Next, we performed Cox regression survival analysis using gene expression levels to investigate the prognostic potential of OR gene expression. Univariate Cox regression analysis revealed that seven genes (OR2AE1, OR2B6/Olfr11, OR10AD1/Olfr287, OR51E1/Olfr558, OR7C1/Olfr1352, OR2A9P, and OR51E2/Olfr78) were associated with unfavorable overall survival (adjusted P-value < 0.05 and hazard ratio > 1). There were 18 genes associated with favorable overall survival, including OR4N2 (mouse Olfr733), OR4N4, and OR4N3P (adjusted P-value < 0.05 and hazard ratio < 1) (Fig. 2A). However, all of the survival-associated genes were filtered out during multivariate analysis with age, IDH status, and histologic grade; these factors are known prognostic markers of gliomas (59). Therefore, we re-conducted a survival analysis for each subtype. OR51E1 (mouse Olfr558, adjusted P-value = 0.03; hazard ratio = 1.15) and OR2C1 (mouse Olfr15, adjusted P-value = 0.03; hazard ratio = 0.68) were associated with potential unfavorable and favorable outcomes, respectively for IDHwt glioma (Fig. 2B-D). OR51E1 (mouse Olfr558) was previously reported as a potential biomarker for prostate cancer and small intestine neuroendocrine carcinoma (60). Four genes (OR13J1/Olfr71, OR2B6/Olfr11, OR4K2/Olfr730, and OR7A5/Olfr57) were associated with poor overall survival in IDHmut-non-codel gliomas, and another four genes (OR2H2/Olfr90, OR5K2/Olfr177: favorable; OR51E1/Olfr588, OR7C1/Olfr1352: unfavorable) were associated with overall survival in IDHmut-codel gliomas. However, no OR genes were associated with a significant prognosis in the IDHmut-non-codel and IDHmut-codel subtypes after P-value adjustment (Fig. 2B). OR2B6 (mouse Olfr11) has also been previously identified as a cancer biomarker (48); thus further analysis of these identified survival-associated OR genes is needed to determine if they are potential biomarkers and/or therapeutic targets in glioma (46, 48).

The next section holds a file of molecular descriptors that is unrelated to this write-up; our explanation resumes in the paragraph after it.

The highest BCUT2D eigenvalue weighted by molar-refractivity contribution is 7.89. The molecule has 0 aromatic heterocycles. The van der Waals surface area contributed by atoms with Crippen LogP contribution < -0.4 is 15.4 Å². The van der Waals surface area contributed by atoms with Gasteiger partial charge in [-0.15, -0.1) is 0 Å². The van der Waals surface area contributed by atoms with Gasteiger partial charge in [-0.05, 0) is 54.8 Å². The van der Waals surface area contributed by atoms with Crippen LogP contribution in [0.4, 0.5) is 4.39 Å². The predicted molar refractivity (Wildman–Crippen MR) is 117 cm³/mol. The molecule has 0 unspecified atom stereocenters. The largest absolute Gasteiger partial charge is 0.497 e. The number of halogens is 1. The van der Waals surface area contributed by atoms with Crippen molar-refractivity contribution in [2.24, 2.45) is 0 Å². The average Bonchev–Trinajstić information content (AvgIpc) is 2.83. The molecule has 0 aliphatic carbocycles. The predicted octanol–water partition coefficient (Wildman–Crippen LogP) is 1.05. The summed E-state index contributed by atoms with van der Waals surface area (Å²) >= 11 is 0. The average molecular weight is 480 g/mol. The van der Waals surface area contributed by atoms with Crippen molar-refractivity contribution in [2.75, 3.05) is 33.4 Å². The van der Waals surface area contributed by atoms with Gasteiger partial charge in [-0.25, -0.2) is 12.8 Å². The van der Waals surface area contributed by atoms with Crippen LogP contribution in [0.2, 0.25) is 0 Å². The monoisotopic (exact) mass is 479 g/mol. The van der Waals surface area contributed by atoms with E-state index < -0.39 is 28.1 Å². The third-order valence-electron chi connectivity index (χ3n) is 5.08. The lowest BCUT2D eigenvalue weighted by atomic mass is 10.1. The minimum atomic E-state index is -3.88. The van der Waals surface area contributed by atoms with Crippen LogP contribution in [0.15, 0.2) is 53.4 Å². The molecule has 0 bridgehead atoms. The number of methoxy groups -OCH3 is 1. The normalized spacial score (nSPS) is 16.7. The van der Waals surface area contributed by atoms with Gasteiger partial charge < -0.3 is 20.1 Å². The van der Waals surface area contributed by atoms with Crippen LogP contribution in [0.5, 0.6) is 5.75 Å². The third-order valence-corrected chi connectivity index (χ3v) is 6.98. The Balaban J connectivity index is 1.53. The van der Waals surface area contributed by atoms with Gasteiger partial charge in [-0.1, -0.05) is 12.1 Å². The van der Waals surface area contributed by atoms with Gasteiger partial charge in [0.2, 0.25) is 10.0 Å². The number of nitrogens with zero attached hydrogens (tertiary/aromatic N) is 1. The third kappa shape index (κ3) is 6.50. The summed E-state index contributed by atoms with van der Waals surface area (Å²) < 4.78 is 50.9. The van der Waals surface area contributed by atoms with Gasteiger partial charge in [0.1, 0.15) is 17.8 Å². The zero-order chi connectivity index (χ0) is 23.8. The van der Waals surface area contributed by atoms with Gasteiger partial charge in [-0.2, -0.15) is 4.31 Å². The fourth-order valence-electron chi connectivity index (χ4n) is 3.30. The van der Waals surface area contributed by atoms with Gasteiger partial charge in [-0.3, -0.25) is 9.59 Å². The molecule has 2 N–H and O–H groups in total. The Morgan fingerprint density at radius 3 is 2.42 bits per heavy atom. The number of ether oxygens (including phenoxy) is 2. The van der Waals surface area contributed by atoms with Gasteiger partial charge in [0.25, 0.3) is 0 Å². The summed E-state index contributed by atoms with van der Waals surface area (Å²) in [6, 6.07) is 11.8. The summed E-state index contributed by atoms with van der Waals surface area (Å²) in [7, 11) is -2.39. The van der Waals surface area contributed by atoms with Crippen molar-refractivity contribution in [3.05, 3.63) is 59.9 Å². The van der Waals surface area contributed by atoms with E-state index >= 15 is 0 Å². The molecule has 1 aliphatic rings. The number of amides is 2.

Single-nucleotide variants (SNV) and small insertion/deletions (INDEL) can cause changes in protein structure or mRNA degradation through nonsense-mediated mRNA decay; thus, SNV and small INDEL can generate proteins with gain or loss of functions. According to previous studies (61, 62), various natural variants of human ORs exist. Thus, in addition to transcriptomic analysis, we explored the mutational status of ORs in gliomas. Among 799 primary glioma samples that were subjected to either whole-exome or whole-genome sequencing from TCGA, 499 samples carried at least one OR non-silent somatic mutation. Overall, 330 OR genes went through 1056 somatic mutations in the 499 samples, and of the 1056 mutations, 964 (91.3%) were missense mutations (Fig. 2F). For IDHwt gliomas, 262 samples (74.4%) possessed at least one OR mutation, while 144 of 265 (54.3%) IDHmut-non-codel samples and 83 of 169 (49.1%) IDHmut-codel samples had mutations in OR genes (Fig. 2G). Figure 2E summarizes the 15 most mutated OR genes in gliomas. OR5D18 (mouse Olfr1155) was the most frequently mutated OR gene and was detected in 10 samples. Of note, OR5AR1 (mouse Olfr1019) mutations were detected in seven IDHwt samples, but OR5AR1 (mouse Olfr1019) mutations were absent in IDHmut gliomas. Taking these findings together, we suggest that functionally validating mutations in OR genes will be key to understanding the biology of gliomas.